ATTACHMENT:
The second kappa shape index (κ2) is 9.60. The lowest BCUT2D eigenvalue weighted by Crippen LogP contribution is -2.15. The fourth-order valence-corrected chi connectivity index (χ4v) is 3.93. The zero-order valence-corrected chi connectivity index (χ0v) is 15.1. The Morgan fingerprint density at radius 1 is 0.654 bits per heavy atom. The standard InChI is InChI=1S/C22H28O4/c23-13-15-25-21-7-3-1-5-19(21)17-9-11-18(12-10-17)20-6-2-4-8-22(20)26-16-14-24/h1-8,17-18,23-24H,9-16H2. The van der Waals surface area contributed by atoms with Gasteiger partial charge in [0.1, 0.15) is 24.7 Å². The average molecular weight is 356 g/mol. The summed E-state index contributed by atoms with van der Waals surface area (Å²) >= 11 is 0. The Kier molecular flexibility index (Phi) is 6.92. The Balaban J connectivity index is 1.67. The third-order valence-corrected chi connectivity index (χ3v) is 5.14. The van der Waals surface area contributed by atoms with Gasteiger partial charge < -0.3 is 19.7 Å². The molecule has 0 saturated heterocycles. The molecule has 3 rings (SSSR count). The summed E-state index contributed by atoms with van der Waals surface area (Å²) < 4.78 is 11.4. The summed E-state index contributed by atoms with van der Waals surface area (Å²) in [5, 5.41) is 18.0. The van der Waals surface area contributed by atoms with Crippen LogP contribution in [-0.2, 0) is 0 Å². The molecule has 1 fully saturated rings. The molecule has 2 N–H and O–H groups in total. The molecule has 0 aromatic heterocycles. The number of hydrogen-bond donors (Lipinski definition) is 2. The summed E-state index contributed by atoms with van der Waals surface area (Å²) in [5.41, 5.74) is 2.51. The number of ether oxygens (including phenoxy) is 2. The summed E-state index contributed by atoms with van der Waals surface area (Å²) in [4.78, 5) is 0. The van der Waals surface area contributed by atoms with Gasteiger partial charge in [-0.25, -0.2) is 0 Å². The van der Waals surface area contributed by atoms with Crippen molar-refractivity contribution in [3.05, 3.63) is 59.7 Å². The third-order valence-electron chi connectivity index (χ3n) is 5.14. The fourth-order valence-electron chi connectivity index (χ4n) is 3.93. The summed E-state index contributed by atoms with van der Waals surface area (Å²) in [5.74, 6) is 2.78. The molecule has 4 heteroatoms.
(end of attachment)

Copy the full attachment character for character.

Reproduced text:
The second kappa shape index (κ2) is 9.60. The lowest BCUT2D eigenvalue weighted by Crippen LogP contribution is -2.15. The fourth-order valence-corrected chi connectivity index (χ4v) is 3.93. The zero-order valence-corrected chi connectivity index (χ0v) is 15.1. The Morgan fingerprint density at radius 1 is 0.654 bits per heavy atom. The standard InChI is InChI=1S/C22H28O4/c23-13-15-25-21-7-3-1-5-19(21)17-9-11-18(12-10-17)20-6-2-4-8-22(20)26-16-14-24/h1-8,17-18,23-24H,9-16H2. The van der Waals surface area contributed by atoms with Gasteiger partial charge in [0.1, 0.15) is 24.7 Å². The average molecular weight is 356 g/mol. The summed E-state index contributed by atoms with van der Waals surface area (Å²) >= 11 is 0. The Kier molecular flexibility index (Phi) is 6.92. The Balaban J connectivity index is 1.67. The third-order valence-corrected chi connectivity index (χ3v) is 5.14. The van der Waals surface area contributed by atoms with Gasteiger partial charge < -0.3 is 19.7 Å². The molecule has 0 saturated heterocycles. The molecule has 3 rings (SSSR count). The summed E-state index contributed by atoms with van der Waals surface area (Å²) < 4.78 is 11.4. The summed E-state index contributed by atoms with van der Waals surface area (Å²) in [5, 5.41) is 18.0. The van der Waals surface area contributed by atoms with Crippen LogP contribution in [-0.2, 0) is 0 Å². The molecule has 1 fully saturated rings. The molecule has 2 N–H and O–H groups in total. The molecule has 0 aromatic heterocycles. The number of hydrogen-bond donors (Lipinski definition) is 2. The summed E-state index contributed by atoms with van der Waals surface area (Å²) in [5.41, 5.74) is 2.51. The number of ether oxygens (including phenoxy) is 2. The summed E-state index contributed by atoms with van der Waals surface area (Å²) in [4.78, 5) is 0. The van der Waals surface area contributed by atoms with Gasteiger partial charge in [-0.25, -0.2) is 0 Å². The van der Waals surface area contributed by atoms with Crippen molar-refractivity contribution in [3.05, 3.63) is 59.7 Å². The third-order valence-electron chi connectivity index (χ3n) is 5.14. The fourth-order valence-electron chi connectivity index (χ4n) is 3.93. The summed E-state index contributed by atoms with van der Waals surface area (Å²) in [5.74, 6) is 2.78. The molecule has 4 heteroatoms.